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See detailMelanin-concentrating hormone regulates beat frequency of ependymal cilia and ventricular volume
Conductier, G; Brau, F; Viola, A et al

in Nature Neuroscience (2013), 16

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See detailPhosphorylation of SCG10/stathmin-2 determines multipolar stage exit and neuronal migration rate
Westerlund, N.; Zdrojewska, J.; Padzik, A. et al

in Nature Neuroscience (2011)

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See detailEFHC1 interacts with microtubules to regulate cell division and cortical development
de Nijs, Laurence ULg; Leon, Christine ULg; Nguyen, Laurent ULg et al

in Nature Neuroscience (2009), 12(10), 1266-74

Mutations in the EFHC1 gene are linked to juvenile myoclonic epilepsy (JME), one of the most frequent forms of idiopathic generalized epilepsies. JME is associated with subtle alterations of cortical and ... [more ▼]

Mutations in the EFHC1 gene are linked to juvenile myoclonic epilepsy (JME), one of the most frequent forms of idiopathic generalized epilepsies. JME is associated with subtle alterations of cortical and subcortical architecture, but the underlying pathological mechanism remains unknown. We found that EFHC1 is a microtubule-associated protein involved in the regulation of cell division. In vitro, EFHC1 loss of function disrupted mitotic spindle organization, impaired M phase progression, induced microtubule bundling and increased apoptosis. EFHC1 impairment in the rat developing neocortex by ex vivo and in utero electroporation caused a marked disruption of radial migration. We found that this effect was a result of cortical progenitors failing to exit the cell cycle and defects in the radial glia scaffold organization and in the locomotion of postmitotic neurons. Therefore, we propose that EFHC1 is a regulator of cell division and neuronal migration during cortical development and that disruption of its functions leads to JME [less ▲]

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See detailAlpha-fetoprotein protects the developing female mouse brain from masculinization and defeminization by estrogens
Bakker, Julie ULg; De Mees, C.; Douhard, Quentin ULg et al

in Nature Neuroscience (2006), 9(2), 220-226

Two clearly opposing views exist on the function of alpha-fetoprotein (AFP), a fetal plasma protein that binds estrogens with high affinity, in the sexual differentiation of the rodent brain. AFP has been ... [more ▼]

Two clearly opposing views exist on the function of alpha-fetoprotein (AFP), a fetal plasma protein that binds estrogens with high affinity, in the sexual differentiation of the rodent brain. AFP has been proposed to either prevent the entry of estrogens or to actively transport estrogens into the developing female brain. The availability of Afp mutant mice (Afp(-/-)) now finally allows us to resolve this longstanding controversy concerning the role of AFP in brain sexual differentiation, and thus to determine whether prenatal estrogens contribute to the development of the female brain. Here we show that the brain and behavior of female Afp(-/-) mice were masculinized and defeminized. However, when estrogen production was blocked by embryonic treatment with the aromatase inhibitor 1,4,6-androstatriene-3,17-dione, the feminine phenotype of these mice was rescued. These results clearly demonstrate that prenatal estrogens masculinize and defeminize the brain and that AFP protects the female brain from these effects of estrogens. [less ▲]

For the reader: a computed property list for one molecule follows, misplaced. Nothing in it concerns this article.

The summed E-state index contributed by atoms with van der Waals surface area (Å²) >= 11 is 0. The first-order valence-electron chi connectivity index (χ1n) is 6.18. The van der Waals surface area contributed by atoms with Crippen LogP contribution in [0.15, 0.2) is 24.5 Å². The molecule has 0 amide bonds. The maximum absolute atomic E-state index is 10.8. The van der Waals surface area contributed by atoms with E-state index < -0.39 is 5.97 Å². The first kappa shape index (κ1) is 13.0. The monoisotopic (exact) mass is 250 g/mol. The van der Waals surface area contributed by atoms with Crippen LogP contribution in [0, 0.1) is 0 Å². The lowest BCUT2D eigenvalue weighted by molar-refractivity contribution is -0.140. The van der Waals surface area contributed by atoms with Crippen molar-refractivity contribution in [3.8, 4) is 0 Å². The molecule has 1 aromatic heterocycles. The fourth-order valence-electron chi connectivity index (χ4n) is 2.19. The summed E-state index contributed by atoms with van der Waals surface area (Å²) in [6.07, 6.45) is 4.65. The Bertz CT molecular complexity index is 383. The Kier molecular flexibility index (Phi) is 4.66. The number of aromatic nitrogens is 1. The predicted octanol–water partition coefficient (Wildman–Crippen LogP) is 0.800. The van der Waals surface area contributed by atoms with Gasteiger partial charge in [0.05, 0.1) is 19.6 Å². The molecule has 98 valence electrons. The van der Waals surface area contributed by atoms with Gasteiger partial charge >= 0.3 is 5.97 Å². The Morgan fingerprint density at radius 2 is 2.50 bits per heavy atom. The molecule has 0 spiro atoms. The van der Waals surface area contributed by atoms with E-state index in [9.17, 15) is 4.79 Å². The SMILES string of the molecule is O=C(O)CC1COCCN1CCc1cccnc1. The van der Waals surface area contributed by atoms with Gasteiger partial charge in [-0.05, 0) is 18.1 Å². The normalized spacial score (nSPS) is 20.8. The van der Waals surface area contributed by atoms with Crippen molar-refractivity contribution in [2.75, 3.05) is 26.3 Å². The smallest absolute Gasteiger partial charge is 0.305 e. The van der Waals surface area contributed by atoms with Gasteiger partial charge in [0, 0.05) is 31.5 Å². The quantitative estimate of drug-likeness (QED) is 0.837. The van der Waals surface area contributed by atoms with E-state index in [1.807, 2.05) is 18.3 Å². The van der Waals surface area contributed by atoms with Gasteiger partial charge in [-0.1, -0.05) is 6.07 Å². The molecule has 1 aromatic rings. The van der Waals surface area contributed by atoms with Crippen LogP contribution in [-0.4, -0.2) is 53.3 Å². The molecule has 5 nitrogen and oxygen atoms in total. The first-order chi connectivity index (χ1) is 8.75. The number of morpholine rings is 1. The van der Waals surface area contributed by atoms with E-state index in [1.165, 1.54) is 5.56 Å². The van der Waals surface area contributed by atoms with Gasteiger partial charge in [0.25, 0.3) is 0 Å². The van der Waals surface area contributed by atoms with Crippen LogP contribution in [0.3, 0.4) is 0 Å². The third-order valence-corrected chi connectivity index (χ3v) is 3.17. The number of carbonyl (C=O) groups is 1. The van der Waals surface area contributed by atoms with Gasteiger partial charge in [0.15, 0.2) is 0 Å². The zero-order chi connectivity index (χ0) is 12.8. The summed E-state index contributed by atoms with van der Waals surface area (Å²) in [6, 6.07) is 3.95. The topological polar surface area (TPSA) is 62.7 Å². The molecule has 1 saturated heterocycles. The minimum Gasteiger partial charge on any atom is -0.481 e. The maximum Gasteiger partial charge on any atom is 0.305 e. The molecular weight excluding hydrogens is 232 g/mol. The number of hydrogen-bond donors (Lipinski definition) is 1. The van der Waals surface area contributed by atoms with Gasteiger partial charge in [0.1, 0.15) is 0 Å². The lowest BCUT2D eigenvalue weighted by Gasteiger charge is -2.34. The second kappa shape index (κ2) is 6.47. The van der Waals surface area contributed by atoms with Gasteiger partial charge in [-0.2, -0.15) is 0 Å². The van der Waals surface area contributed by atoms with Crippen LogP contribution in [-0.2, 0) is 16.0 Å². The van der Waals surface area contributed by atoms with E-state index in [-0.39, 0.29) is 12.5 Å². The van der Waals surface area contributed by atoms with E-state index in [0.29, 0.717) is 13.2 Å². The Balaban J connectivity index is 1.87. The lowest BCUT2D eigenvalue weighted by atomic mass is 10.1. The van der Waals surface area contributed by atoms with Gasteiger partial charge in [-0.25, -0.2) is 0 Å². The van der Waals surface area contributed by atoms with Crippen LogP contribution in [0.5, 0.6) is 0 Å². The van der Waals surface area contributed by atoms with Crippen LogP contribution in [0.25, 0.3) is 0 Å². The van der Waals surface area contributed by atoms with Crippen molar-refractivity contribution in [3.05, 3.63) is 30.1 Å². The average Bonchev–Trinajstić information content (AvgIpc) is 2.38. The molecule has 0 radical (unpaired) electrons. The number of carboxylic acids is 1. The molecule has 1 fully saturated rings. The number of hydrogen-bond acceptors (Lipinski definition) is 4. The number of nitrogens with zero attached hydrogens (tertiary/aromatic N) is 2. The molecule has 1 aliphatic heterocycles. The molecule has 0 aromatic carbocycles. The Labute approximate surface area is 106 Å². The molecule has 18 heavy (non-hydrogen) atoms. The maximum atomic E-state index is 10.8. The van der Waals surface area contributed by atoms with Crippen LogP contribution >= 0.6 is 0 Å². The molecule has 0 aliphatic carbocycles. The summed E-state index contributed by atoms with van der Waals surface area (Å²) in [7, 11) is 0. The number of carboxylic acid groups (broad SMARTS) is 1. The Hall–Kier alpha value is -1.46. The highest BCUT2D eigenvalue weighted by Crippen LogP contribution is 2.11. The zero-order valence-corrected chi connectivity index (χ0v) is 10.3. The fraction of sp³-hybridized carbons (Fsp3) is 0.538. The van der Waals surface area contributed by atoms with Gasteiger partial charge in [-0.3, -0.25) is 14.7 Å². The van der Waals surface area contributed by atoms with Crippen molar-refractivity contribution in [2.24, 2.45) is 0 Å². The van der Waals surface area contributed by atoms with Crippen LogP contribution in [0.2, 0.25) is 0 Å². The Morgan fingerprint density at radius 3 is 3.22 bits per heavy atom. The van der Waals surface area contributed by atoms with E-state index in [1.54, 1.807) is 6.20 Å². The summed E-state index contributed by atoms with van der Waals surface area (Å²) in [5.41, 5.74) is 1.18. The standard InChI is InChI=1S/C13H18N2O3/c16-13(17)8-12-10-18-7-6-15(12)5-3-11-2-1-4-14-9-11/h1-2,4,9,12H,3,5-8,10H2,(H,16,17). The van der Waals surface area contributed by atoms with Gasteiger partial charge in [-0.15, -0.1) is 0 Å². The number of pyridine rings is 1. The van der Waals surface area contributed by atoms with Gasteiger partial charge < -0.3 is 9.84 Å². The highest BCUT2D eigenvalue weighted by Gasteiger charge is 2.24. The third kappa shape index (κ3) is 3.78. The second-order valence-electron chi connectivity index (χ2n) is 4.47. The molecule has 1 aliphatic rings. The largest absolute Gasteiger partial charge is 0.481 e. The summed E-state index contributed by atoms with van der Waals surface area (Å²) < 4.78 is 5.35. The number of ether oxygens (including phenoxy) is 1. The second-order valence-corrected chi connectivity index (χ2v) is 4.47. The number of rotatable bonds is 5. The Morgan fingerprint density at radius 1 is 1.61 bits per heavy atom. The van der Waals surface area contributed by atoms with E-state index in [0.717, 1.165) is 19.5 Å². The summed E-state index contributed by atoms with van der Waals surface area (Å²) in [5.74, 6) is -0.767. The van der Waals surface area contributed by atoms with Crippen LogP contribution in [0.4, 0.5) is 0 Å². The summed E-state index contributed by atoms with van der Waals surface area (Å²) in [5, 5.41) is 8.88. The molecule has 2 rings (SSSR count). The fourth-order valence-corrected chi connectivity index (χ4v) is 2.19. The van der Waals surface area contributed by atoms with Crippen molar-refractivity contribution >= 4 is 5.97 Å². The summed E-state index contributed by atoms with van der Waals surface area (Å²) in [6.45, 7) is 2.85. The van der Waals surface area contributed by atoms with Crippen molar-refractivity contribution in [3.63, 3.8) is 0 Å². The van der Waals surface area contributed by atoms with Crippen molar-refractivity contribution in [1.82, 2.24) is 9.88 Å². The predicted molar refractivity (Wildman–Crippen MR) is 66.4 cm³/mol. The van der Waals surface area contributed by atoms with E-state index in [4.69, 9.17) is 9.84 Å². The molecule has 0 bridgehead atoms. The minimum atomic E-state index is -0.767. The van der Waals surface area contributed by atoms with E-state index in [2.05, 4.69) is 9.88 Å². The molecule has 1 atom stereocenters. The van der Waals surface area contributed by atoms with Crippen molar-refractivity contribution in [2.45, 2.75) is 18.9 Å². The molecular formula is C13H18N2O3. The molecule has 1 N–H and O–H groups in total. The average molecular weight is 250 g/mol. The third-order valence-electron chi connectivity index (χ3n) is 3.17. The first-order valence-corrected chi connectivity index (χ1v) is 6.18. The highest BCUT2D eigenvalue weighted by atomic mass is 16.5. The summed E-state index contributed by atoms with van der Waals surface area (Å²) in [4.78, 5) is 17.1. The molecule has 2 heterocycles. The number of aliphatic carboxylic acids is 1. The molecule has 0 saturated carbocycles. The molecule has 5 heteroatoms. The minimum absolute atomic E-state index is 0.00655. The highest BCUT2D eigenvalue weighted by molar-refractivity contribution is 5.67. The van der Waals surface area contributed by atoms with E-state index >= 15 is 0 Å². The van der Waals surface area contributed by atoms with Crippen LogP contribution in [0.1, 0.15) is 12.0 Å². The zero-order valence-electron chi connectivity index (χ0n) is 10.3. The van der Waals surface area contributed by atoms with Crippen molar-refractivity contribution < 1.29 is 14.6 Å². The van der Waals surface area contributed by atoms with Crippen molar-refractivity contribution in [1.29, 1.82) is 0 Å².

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See detailExperience-dependent changes in cerebral activation during human REM sleep
Maquet, Pierre ULg; Laureys, Steven ULg; Peigneux, Philippe ULg et al

in Nature Neuroscience (2000), 3(8), 831-836

The function of rapid-eye-movement (REM) sleep is stiil unknown. One prevailing hypothesis suggests that REM sleep is important in processing memory traces. Here, using positron emission tomography (PET ... [more ▼]

The function of rapid-eye-movement (REM) sleep is stiil unknown. One prevailing hypothesis suggests that REM sleep is important in processing memory traces. Here, using positron emission tomography (PET) and regional cerebral blood flow measurements, we show that waking experience influences regional brain activity during subsequent sleep. Several brain areas activated during the execution of a serial reaction time task during wakefulness were significantly more active during REM sleep in subjects previously trained on the task than in non-trained subjects. These results support the hypothesis that memory traces are processed during REM sleep in humans. [less ▲]

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